Over the next few weeks, I will be writing on topics related to my latest book, Data Simplification: Taming Information With Open Source Tools (release date March 23, 2016). I hope I can convince you that this is a book worth reading.
Word lists, for just about any written language for which there is an electronic literature, are easy to create. Here is a short Python script, words.py, that prompts the user to enter a line of text. The script drops the line to lowercase, removes the carriage return at the end of the line, parses the result into an alphabetized list, removes duplicate terms from the list, and prints out the list, with one term assigned to each line of output. This words.py script can be easily modified to create word lists from plain-text files (See Glossary item, Metasyntactic variable).
#!/usr/local/bin/python import sys, re, string print "Enter a line of text to be parsed into a word list" line = sys.stdin.readline() line = string.lower(line) line = string.rstrip(line) linearray = sorted(set(re.split(r' +', line))) for i in range(0, len(linearray)): print(linearray[i]) exitHere is some a sample of output, when the input is the first line of Joyce's Finegans Wake:
c:\ftp>words.py Enter a line of text to be parsed into a word list a way a lone a last a loved a long the riverrun, past Eve and Adam's, from swerve of shore to bend of bay, brings us by a commodius vicus a adam's, and bay, bend brings by commodius eve from last lone long loved of past riverrun, shore swerve the to us vicus wayHere is a nearly equivalent Perl script, words.pl, that creates a wordlist from a file. In this case, the chosen file happens to be "gettbysu.txt", containing the full-text of the Gettysburg address. We could have included the name of any plain-text file.
#!/usr/local/bin/perl open(TEXT, "gettysbu.txt"); undef($/); $var = lc(The words.pl script was designed for speed. You'll notice that it slurps the entire contents of a file into a string variable. If we were dealing with a very large file, that exceeded the functional RAM memory limits of our computer, we would need to modify the script to parse through the file line-by-line.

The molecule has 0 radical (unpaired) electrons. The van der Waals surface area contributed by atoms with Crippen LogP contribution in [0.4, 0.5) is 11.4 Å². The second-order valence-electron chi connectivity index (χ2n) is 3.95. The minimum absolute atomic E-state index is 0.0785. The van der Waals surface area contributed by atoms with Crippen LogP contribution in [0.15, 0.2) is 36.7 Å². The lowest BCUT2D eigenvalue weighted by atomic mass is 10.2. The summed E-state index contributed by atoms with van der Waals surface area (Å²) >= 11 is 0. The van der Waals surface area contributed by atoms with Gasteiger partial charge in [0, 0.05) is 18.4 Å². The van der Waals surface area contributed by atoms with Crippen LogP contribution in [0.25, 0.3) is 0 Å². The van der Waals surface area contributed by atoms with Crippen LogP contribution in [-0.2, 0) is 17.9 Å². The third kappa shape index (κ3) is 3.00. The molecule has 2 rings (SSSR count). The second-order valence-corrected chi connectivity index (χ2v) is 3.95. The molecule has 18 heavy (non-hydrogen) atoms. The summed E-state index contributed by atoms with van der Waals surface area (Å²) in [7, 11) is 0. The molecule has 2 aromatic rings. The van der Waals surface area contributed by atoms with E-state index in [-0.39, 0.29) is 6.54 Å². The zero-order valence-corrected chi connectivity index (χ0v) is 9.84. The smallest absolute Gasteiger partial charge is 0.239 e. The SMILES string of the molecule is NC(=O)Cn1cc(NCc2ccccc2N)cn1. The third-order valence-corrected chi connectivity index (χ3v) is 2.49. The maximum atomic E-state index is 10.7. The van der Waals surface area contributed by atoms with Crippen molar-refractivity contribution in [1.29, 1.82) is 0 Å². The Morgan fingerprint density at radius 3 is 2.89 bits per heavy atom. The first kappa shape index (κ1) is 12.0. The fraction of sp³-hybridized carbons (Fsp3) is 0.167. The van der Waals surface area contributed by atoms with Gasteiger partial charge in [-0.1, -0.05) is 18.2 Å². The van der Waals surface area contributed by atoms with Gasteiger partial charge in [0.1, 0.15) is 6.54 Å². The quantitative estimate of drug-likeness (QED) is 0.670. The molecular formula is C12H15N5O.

); $var =~ s/\n/ /g; $var =~ s/\'s//g; $var =~ tr/a-zA-Z\'\- //cd; @words = sort(split(/ +/, $var)); @words = grep($_ ne $prev && (($prev) = $_), @words); print (join("\n",@words)); exit;
Aside from word lists you create for yourself, there are a wide variety of specialized knowledge domain nomenclatures that are available to the public (1), (2), (3), (4), (5), (6). Linux distributions often bundle a wordlist, under filename "words", that is useful for parsing and natural language processing applications. A copy of the linux wordlist is available at:
Curated lists of terms, either generalized, or restricted to a specific knowledge domain, are indispensable for a variety of applications (e.g., spell-checkers, natural language processors, machine translation, coding by term, indexing. Personally, I have spent an inexcusable amount of time creating my own lists, when no equivalent public domain resource was available.
- Jules Berman
key words: computer science, data analysis, data repurposing, data simplification, data wrangling, information science, simplifying data, taming data, complexity, system calls, Perl, Python, open source tools, utility, word lists, jules j berman
 Medical Subject Headings. U.S. National Library of Medicine. Available at: https://www.nlm.nih.gov/mesh/filelist.html, viewed on July 29, 2015.
 Berman JJ. A Tool for Sharing Annotated Research Data: the "Category 0" UMLS (Unified Medical Language System) Vocabularies. BMC Med Inform Decis Mak, 3:6, 2003.
 Berman JJ Tumor taxonomy for the developmental lineage classification of neoplasms. BMC Cancer 4:88, 2004. http://www.biomedcentral.com/1471-2407/4/88, viewed Jan. 1, 2015.
 Hayes CF, O'Connor JC. English-Esperanto Dictionary. Review of Reviews Office, London, 1906. Availalable at: http://www.gutenberg.org/ebooks/16967 viewed on July 29, 2105.
 Sioutos N, de Coronado S, Haber MW, Hartel FW, Shaiu WL, Wright LW. NCI Thesaurus: a semantic model integrating cancer-related clinical and molecular information. J Biomed Inform 40:30-43, 2007.
 NCI Thesaurus. National Cancer Institute, U.S. National Institutes of Health, Bethesda, MD. Available at: ftp://ftp1.nci.nih.gov/pub/cacore/EVS/NCI_Thesaurus/ viewed on July 29, 2015.